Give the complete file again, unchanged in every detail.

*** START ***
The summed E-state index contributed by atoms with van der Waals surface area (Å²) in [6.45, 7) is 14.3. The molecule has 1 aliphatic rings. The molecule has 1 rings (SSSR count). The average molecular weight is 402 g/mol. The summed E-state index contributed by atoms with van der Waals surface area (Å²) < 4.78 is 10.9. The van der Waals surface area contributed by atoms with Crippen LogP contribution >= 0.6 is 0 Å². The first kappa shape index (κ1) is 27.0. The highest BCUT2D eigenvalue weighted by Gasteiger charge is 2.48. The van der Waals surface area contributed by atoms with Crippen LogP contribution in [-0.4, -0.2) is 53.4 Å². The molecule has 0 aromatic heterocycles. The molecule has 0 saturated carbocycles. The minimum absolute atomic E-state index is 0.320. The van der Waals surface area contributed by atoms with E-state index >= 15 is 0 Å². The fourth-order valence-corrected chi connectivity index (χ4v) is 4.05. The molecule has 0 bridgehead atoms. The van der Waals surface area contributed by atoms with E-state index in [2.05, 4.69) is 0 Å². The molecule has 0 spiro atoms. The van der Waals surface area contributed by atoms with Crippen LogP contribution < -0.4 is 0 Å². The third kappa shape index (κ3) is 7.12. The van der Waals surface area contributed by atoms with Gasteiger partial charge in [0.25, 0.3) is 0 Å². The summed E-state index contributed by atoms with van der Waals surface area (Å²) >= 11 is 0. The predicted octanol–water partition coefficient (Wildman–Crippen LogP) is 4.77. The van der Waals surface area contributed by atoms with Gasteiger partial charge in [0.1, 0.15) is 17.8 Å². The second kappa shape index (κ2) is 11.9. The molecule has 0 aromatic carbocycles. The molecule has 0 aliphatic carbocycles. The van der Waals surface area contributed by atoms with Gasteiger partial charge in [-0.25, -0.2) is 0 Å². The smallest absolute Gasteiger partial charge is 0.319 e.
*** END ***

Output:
The summed E-state index contributed by atoms with van der Waals surface area (Å²) in [6.45, 7) is 14.3. The molecule has 1 aliphatic rings. The molecule has 1 rings (SSSR count). The average molecular weight is 402 g/mol. The summed E-state index contributed by atoms with van der Waals surface area (Å²) < 4.78 is 10.9. The van der Waals surface area contributed by atoms with Crippen LogP contribution >= 0.6 is 0 Å². The first kappa shape index (κ1) is 27.0. The highest BCUT2D eigenvalue weighted by Gasteiger charge is 2.48. The van der Waals surface area contributed by atoms with Crippen LogP contribution in [-0.4, -0.2) is 53.4 Å². The molecule has 0 aromatic heterocycles. The molecule has 0 saturated carbocycles. The minimum absolute atomic E-state index is 0.320. The van der Waals surface area contributed by atoms with E-state index >= 15 is 0 Å². The fourth-order valence-corrected chi connectivity index (χ4v) is 4.05. The molecule has 0 bridgehead atoms. The van der Waals surface area contributed by atoms with E-state index in [2.05, 4.69) is 0 Å². The molecule has 0 spiro atoms. The van der Waals surface area contributed by atoms with Crippen LogP contribution < -0.4 is 0 Å². The third kappa shape index (κ3) is 7.12. The van der Waals surface area contributed by atoms with Gasteiger partial charge in [0.25, 0.3) is 0 Å². The summed E-state index contributed by atoms with van der Waals surface area (Å²) >= 11 is 0. The predicted octanol–water partition coefficient (Wildman–Crippen LogP) is 4.77. The van der Waals surface area contributed by atoms with Gasteiger partial charge in [0.1, 0.15) is 17.8 Å². The second kappa shape index (κ2) is 11.9. The molecule has 0 aromatic carbocycles. The molecule has 0 aliphatic carbocycles. The van der Waals surface area contributed by atoms with Gasteiger partial charge in [-0.25, -0.2) is 0 Å². The smallest absolute Gasteiger partial charge is 0.319 e.